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December 20, 2013 | EntertainmentFrom the blog

It’s too late to quit now, GoldieBlox

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Shaliz Sadig Romano

Co-Managing Partner

GoldieBlox had high hopes that the Beastie Boys would not move forward with legal action against them for the use of the song “Girls” in a recent advertisement.  In an open letter published on November 27, 2013, after Goldieblox had filed its complaint, the toy company proposed to end the dispute, stating “we don’t want to spend our time fighting legal battles.”

However, it seems the Beastie Boys are not willing to get friendly with the company just yet. This is not surprising, considering that the late Beastie Boy, Adam Yauch, had explicitly requested that his music not be used for advertisements, according to the will obtained by Rolling Stone Magazine:

“Notwithstanding anything to the contrary, in no event may my image or name or any music or any artistic property created by me be used for advertising purposes,” 

On December 11th, the band filed its answer, along with their affirmative defenses, to GoldieBlox’s complaint.  The complaint was originally an attempt by GoldieBlox to preemptively declare its use of the song “Girls” in the video as fair use.  While GoldieBlox had since tapped the breaks and even invited the Beastie Boys to make nice saying “we want to be your friends,” they are now at the mercy of the court.  Because an answer has been filed, GoldieBlox can no longer voluntarily dismiss its claim.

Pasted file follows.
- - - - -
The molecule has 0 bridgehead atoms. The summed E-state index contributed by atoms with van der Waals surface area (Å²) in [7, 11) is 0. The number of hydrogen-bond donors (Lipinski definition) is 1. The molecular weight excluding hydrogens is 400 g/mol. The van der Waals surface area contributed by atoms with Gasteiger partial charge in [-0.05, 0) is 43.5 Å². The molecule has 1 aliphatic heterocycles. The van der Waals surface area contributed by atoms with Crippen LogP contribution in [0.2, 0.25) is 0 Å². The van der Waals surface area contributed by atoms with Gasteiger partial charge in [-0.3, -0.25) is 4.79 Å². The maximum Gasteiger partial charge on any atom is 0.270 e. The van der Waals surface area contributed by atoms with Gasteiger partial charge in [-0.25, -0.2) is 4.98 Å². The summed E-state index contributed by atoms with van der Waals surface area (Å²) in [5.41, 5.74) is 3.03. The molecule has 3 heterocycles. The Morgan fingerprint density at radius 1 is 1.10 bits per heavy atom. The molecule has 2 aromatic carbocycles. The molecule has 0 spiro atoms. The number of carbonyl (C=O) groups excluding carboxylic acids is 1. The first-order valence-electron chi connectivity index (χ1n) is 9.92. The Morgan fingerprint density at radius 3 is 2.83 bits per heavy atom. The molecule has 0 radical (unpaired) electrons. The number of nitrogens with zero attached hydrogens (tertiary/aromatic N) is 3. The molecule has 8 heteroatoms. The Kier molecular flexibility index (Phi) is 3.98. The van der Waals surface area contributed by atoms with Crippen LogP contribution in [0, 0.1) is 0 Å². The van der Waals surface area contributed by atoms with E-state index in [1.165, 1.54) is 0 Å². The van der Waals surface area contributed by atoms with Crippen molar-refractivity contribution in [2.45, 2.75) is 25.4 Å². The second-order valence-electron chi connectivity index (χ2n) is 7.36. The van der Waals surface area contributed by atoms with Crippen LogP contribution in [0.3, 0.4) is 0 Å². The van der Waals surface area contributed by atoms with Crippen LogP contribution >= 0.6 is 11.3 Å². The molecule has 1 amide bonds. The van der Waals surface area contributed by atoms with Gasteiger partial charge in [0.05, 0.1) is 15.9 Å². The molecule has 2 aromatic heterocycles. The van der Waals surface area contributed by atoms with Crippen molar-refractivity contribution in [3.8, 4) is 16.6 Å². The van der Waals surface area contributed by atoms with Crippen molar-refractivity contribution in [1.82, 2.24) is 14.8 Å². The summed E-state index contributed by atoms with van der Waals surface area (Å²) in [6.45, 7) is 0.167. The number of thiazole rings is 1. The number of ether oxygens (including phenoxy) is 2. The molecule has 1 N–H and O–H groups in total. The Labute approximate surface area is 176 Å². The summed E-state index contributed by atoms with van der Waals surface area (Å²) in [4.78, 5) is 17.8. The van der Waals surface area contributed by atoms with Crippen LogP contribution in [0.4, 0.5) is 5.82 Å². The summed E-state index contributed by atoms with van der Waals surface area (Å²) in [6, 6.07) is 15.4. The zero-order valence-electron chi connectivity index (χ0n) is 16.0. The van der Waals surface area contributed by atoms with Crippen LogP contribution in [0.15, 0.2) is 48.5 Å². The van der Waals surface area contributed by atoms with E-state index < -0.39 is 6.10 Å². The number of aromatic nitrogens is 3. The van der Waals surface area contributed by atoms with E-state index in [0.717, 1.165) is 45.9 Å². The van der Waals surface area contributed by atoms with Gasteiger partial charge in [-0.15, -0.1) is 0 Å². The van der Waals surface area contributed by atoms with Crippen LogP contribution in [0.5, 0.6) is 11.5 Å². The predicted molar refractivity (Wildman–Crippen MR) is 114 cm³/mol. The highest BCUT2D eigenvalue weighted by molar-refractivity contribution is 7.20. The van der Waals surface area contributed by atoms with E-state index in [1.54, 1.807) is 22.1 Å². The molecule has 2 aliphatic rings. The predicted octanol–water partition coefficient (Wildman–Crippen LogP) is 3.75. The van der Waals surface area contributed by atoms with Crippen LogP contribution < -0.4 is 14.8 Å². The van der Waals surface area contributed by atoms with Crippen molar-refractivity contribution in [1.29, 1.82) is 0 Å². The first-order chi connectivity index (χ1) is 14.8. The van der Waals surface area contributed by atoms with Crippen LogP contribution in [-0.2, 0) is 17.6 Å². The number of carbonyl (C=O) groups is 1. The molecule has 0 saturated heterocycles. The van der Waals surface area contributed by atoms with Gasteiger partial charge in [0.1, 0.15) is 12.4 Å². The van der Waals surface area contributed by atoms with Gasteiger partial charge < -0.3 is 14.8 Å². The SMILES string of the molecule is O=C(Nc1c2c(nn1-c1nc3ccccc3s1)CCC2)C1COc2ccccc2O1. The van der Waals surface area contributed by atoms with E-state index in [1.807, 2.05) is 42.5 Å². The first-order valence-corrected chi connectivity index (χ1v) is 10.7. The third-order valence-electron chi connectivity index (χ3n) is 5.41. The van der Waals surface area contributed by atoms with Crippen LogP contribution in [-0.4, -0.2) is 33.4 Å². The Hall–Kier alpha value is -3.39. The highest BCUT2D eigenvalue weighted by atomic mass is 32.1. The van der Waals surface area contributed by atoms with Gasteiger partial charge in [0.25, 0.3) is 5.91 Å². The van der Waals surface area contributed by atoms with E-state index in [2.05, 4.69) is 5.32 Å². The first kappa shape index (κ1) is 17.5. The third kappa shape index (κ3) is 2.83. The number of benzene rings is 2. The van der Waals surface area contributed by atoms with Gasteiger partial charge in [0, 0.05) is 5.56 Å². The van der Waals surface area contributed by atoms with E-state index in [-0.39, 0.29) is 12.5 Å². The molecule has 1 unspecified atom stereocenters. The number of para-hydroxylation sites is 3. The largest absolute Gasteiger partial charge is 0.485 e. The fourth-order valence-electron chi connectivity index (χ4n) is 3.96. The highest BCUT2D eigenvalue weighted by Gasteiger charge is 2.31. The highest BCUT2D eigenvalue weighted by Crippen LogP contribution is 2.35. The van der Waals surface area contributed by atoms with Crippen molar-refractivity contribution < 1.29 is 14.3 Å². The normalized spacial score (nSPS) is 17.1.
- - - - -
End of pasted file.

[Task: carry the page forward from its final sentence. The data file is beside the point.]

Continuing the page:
GoldieBlox has replaced its original big firm lawyers, Orrick, with a boutique firm that focuses primarily on IP litigation, Durie Tangri (the firm that recently represented Google in the Google Books settlement). While GoldieBlox could no longer voluntarily dismiss its claim against the Beastie Boys, GoldieBlox still had the option to dismiss the other defendants named.  On December 17th, Durie Tangri filed a notice of voluntary dismissal of all claims against Island Def Jam, Sony/ATV and Universal Music, “without prejudice.”  The dismissal leaves GoldieBlox free to bring its case against these defendants at another time.

There has been some speculation that this entire situation was a PR ploy by GoldieBlox.  As the case moves into discovery, many are hoping to see GoldieBlox’s thought process behind using “Girls” in their video.  The question “was this a PR ploy?” may finally be answered.

What do you think?  Was GoldieBlox’s use of the song a way to ramp up their PR?

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